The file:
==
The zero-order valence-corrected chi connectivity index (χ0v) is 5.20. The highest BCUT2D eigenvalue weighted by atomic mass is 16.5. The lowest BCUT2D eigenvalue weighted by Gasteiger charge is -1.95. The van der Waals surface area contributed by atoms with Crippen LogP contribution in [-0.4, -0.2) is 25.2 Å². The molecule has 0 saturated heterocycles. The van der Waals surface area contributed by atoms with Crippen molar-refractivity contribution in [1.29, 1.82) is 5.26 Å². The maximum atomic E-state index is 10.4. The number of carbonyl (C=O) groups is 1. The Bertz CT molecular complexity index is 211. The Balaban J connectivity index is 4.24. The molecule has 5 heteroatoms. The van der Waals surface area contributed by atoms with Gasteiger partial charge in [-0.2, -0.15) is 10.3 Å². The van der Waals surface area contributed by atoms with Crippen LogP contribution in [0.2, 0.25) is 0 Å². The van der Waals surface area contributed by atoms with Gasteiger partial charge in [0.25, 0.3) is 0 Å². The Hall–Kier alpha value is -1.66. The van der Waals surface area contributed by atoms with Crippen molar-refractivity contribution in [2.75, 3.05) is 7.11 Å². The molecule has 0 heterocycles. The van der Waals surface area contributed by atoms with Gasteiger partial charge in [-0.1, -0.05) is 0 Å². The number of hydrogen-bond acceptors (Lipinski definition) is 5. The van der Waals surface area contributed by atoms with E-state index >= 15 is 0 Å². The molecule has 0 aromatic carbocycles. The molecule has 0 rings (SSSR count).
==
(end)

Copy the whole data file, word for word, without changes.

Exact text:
The zero-order valence-corrected chi connectivity index (χ0v) is 5.20. The highest BCUT2D eigenvalue weighted by atomic mass is 16.5. The lowest BCUT2D eigenvalue weighted by Gasteiger charge is -1.95. The van der Waals surface area contributed by atoms with Crippen LogP contribution in [-0.4, -0.2) is 25.2 Å². The molecule has 0 saturated heterocycles. The van der Waals surface area contributed by atoms with Crippen molar-refractivity contribution in [1.29, 1.82) is 5.26 Å². The maximum atomic E-state index is 10.4. The number of carbonyl (C=O) groups is 1. The Bertz CT molecular complexity index is 211. The Balaban J connectivity index is 4.24. The molecule has 5 heteroatoms. The van der Waals surface area contributed by atoms with Gasteiger partial charge in [-0.2, -0.15) is 10.3 Å². The van der Waals surface area contributed by atoms with Crippen LogP contribution in [0.2, 0.25) is 0 Å². The van der Waals surface area contributed by atoms with Gasteiger partial charge in [0.25, 0.3) is 0 Å². The Hall–Kier alpha value is -1.66. The van der Waals surface area contributed by atoms with Crippen molar-refractivity contribution in [2.75, 3.05) is 7.11 Å². The molecule has 0 heterocycles. The van der Waals surface area contributed by atoms with Gasteiger partial charge in [-0.1, -0.05) is 0 Å². The number of hydrogen-bond acceptors (Lipinski definition) is 5. The van der Waals surface area contributed by atoms with E-state index >= 15 is 0 Å². The molecule has 0 aromatic carbocycles. The molecule has 0 rings (SSSR count).